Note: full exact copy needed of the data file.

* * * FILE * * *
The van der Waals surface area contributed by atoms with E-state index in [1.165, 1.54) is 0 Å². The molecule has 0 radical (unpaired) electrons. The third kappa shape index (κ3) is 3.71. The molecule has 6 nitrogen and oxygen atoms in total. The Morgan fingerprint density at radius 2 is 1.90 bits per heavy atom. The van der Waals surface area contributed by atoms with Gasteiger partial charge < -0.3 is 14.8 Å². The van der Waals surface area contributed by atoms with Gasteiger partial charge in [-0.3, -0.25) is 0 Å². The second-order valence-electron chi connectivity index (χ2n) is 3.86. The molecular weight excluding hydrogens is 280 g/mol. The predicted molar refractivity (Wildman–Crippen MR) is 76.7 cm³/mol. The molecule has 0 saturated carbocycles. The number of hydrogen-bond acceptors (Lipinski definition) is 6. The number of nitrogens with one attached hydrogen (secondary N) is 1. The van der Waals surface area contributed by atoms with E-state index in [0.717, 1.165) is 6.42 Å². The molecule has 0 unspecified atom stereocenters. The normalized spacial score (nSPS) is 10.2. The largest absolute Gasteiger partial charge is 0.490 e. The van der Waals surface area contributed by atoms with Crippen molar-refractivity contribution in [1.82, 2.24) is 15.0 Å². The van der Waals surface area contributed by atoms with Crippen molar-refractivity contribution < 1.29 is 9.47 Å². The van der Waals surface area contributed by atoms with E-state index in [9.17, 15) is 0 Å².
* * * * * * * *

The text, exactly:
The van der Waals surface area contributed by atoms with E-state index in [1.165, 1.54) is 0 Å². The molecule has 0 radical (unpaired) electrons. The third kappa shape index (κ3) is 3.71. The molecule has 6 nitrogen and oxygen atoms in total. The Morgan fingerprint density at radius 2 is 1.90 bits per heavy atom. The van der Waals surface area contributed by atoms with Gasteiger partial charge < -0.3 is 14.8 Å². The van der Waals surface area contributed by atoms with Gasteiger partial charge in [-0.3, -0.25) is 0 Å². The second-order valence-electron chi connectivity index (χ2n) is 3.86. The molecular weight excluding hydrogens is 280 g/mol. The predicted molar refractivity (Wildman–Crippen MR) is 76.7 cm³/mol. The molecule has 0 saturated carbocycles. The number of hydrogen-bond acceptors (Lipinski definition) is 6. The number of nitrogens with one attached hydrogen (secondary N) is 1. The van der Waals surface area contributed by atoms with E-state index in [0.717, 1.165) is 6.42 Å². The molecule has 0 unspecified atom stereocenters. The normalized spacial score (nSPS) is 10.2. The largest absolute Gasteiger partial charge is 0.490 e. The van der Waals surface area contributed by atoms with Crippen molar-refractivity contribution in [1.82, 2.24) is 15.0 Å². The van der Waals surface area contributed by atoms with Crippen molar-refractivity contribution < 1.29 is 9.47 Å². The van der Waals surface area contributed by atoms with E-state index in [9.17, 15) is 0 Å².